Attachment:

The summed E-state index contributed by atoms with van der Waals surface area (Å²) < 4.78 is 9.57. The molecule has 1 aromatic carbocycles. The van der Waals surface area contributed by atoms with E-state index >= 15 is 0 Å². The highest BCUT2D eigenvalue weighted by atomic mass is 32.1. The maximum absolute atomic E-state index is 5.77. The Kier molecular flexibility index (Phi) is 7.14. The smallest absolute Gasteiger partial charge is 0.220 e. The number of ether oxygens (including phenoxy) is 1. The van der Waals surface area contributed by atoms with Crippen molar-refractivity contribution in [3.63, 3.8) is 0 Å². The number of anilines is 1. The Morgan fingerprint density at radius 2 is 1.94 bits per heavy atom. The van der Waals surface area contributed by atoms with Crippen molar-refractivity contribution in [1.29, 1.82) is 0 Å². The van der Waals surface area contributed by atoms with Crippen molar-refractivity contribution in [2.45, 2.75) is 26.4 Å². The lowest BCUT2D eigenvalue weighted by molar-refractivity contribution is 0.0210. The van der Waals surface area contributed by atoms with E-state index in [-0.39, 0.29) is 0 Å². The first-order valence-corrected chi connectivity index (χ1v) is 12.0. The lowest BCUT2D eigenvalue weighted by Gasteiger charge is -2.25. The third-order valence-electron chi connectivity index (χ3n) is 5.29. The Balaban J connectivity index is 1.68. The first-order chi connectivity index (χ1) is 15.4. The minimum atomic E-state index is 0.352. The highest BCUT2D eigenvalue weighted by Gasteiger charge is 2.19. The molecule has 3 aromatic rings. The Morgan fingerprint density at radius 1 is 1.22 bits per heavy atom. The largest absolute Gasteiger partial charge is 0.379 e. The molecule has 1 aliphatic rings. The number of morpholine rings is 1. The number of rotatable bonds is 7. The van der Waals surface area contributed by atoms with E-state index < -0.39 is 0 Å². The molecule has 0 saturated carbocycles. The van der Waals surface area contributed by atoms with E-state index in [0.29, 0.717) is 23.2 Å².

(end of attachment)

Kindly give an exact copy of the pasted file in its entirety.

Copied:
The summed E-state index contributed by atoms with van der Waals surface area (Å²) < 4.78 is 9.57. The molecule has 1 aromatic carbocycles. The van der Waals surface area contributed by atoms with E-state index >= 15 is 0 Å². The highest BCUT2D eigenvalue weighted by atomic mass is 32.1. The maximum absolute atomic E-state index is 5.77. The Kier molecular flexibility index (Phi) is 7.14. The smallest absolute Gasteiger partial charge is 0.220 e. The number of ether oxygens (including phenoxy) is 1. The van der Waals surface area contributed by atoms with Crippen molar-refractivity contribution in [3.63, 3.8) is 0 Å². The number of anilines is 1. The Morgan fingerprint density at radius 2 is 1.94 bits per heavy atom. The van der Waals surface area contributed by atoms with Crippen molar-refractivity contribution in [1.29, 1.82) is 0 Å². The van der Waals surface area contributed by atoms with Crippen molar-refractivity contribution in [2.45, 2.75) is 26.4 Å². The lowest BCUT2D eigenvalue weighted by molar-refractivity contribution is 0.0210. The van der Waals surface area contributed by atoms with E-state index in [-0.39, 0.29) is 0 Å². The first-order valence-corrected chi connectivity index (χ1v) is 12.0. The lowest BCUT2D eigenvalue weighted by Gasteiger charge is -2.25. The third-order valence-electron chi connectivity index (χ3n) is 5.29. The Balaban J connectivity index is 1.68. The first-order chi connectivity index (χ1) is 15.4. The minimum atomic E-state index is 0.352. The highest BCUT2D eigenvalue weighted by Gasteiger charge is 2.19. The molecule has 3 aromatic rings. The Morgan fingerprint density at radius 1 is 1.22 bits per heavy atom. The largest absolute Gasteiger partial charge is 0.379 e. The molecule has 1 aliphatic rings. The number of morpholine rings is 1. The number of rotatable bonds is 7. The van der Waals surface area contributed by atoms with E-state index < -0.39 is 0 Å². The molecule has 0 saturated carbocycles. The van der Waals surface area contributed by atoms with E-state index in [0.29, 0.717) is 23.2 Å².